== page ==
"Shawn Spencer, Love Machine?" he remarked before tucking it in his coat.
The blonde girl rolled her eyes. Shawn winked at her, but she pointedly turned away.
"Didn't have a lot of time to think of something," Shawn said.
The man who called himself John Smith looked Shawn up and down. "Smart one, aren't you," he said. "Now, if you'll just step out of the way, my companion and I will be heading off."
"What? We haven't even been properly introduced!" Shawn slid his body over so that it completely covered the double doors, hoping to frustrate the man and his...floozy? from entering the box for whatever purpose they might be intending. The box would be just big enough for a little afternoon nookie, he supposed. The prostitute and her John hypothesis sprung to mind and was quickly rejected. His gestures toward her were too protective, and hers had an almost desperate possessiveness, like she had him but wasn't sure she could keep him.
"I'm the Doctor, and this is Rose Tyler," he said, perfunctorily, leaning toward the door in a manner calculated to induce Shawn to move aside.
His cell phone rang. He flipped it open by reflex, leaning back against the closed doors of the blue box. "Shawn Spencer, psychic detective," he said.
"If you're not too busy, Shawn, I've picked up something on the radio," Gus's voice said, "A body's been found under the boardwalk. Sounds like an actor or something. Big rubber monster suit. Shawn, we need a case."
Shawn resisted the urge to break into the old Drifters tune. "Gus, you had me at big rubber monster suit. Send the location to my phone and I'll meet you there. Pay the rent on the way, would you? Better use your account. Thanks!" he finished breezily, and hung up. "Now where were we?" he said to the man and woman who were trying to claim his marvelous box.
"Did I hear something about a murder?" John Smith or whatever his name was, said.
"Did I hear something about a monster?" his girlfriend asked.
Shawn quirked his mouth. "I'm a psychic detective. I help the police out on cases from time to time. You know talking to spirits, doing the whole psychic thing," he tapped his temple.
John Smith gave him a weird look. It was one of those "I can see into your soul" looks that Shawn had never managed to fully perfect, despite hours of practice in front of a mirror. Shawn scrubbed at the back of his neck, uncomfortable in spite of himself. "You're not psychic," Smith concluded.
"The hell I'm not!"
"Right, then how many fingers am I holding up?" The Brit tucked a hand behind his back.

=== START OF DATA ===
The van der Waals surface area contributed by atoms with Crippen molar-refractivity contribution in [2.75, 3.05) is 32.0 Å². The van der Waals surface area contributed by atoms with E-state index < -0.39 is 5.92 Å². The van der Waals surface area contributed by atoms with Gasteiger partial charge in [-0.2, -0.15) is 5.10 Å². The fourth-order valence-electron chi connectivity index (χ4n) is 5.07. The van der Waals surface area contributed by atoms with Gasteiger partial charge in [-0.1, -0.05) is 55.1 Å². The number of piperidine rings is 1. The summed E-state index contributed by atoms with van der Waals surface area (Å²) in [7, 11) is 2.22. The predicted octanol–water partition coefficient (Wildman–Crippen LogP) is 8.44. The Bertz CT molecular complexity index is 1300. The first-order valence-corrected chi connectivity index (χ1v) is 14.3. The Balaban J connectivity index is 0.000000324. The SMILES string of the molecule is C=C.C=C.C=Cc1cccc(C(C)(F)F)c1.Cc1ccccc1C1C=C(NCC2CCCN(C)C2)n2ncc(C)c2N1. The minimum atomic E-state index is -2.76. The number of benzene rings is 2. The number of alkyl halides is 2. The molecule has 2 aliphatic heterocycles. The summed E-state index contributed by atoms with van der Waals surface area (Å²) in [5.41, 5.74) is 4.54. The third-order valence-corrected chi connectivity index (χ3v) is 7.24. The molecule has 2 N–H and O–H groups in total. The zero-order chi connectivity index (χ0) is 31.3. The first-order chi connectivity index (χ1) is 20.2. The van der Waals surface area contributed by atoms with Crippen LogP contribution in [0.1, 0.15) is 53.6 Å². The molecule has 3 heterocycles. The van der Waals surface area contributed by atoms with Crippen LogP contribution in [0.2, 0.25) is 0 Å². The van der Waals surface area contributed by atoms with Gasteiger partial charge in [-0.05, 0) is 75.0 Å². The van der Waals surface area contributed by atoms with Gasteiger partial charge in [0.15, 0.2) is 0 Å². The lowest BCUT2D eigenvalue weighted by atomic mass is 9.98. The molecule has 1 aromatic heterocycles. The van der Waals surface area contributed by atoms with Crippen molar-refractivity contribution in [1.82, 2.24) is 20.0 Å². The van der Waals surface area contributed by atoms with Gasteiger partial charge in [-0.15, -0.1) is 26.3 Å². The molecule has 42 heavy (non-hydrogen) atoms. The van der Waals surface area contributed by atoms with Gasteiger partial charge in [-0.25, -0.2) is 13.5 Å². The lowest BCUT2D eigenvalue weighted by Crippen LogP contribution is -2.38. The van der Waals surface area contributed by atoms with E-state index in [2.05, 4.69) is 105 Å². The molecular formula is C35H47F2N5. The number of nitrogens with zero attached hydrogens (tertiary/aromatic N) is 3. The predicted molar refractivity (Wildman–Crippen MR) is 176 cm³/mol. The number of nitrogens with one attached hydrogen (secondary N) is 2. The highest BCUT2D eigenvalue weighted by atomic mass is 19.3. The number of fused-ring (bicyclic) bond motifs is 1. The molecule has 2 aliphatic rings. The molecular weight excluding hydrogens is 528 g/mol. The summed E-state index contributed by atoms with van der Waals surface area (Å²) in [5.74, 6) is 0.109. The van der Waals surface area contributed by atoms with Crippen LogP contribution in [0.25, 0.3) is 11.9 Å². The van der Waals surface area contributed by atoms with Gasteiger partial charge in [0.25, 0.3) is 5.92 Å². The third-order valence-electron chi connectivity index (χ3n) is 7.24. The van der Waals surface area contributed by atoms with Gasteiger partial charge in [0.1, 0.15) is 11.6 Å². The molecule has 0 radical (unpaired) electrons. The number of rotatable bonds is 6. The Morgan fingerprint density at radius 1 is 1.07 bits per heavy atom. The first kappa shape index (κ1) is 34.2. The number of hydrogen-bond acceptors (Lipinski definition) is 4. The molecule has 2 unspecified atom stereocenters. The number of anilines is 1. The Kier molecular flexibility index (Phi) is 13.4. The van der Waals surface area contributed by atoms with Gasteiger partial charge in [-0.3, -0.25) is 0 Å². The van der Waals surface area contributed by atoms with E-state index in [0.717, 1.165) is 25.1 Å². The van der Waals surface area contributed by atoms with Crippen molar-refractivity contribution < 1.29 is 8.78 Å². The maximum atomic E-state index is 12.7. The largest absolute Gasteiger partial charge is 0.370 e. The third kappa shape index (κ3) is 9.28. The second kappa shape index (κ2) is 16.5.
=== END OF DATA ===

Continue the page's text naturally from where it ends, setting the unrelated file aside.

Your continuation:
Shawn wished Gus were here to take a peek. He'd have to guess. "Three!"
Smith stared at him again for a long moment. "Lucky guess," he said. "Mind if we tag along? I'd love to see a real police psychic at work." There was a sarcastic note in the man's voice that might mean trouble. On the other hand, trouble was usually fun.
The girl looked up at him. "Don't I get a say?"
Smith grinned. "Rubber monster suit?" was all he had to say.
"That's what you always say, right before the running starts," she said, giving him a little squeeze about the waist that was just slightly more than chummy.
Shawn felt the need to interrupt their cutesy banter before it made him ill. "Thought you were an unbeliever. Unbelievers, they get in the way of the vibe, you know." He added a groovy hand gesture, a sort of hippie wave, for effect.
The Brit smirked at the girl and added, "I didn't say I don't believe in psychic phenomena. I just said you aren't psychic. Let's just say I'm willing to give you the benefit of the doubt."
Shawn tucked his thumbs into his pockets and took a couple of steps away from the box, half expecting the pair to dart into his place. "Right this way then, Doctor Smith...really, John Smith?"
"Just Doctor. Really."
Right. Never was a man more in need of a nickname. Fortunately Shawn Spencer was the self acknowledged champion of nickname bestowers. He set his mind to work on the task as he led "Doctor" and the girl down the street that led to the stretch of boardwalk where a dead body in a rubber suit could be found.
I enjoy receiving feedback for my work, and have been known to make changes based on thoughtful criticism. :)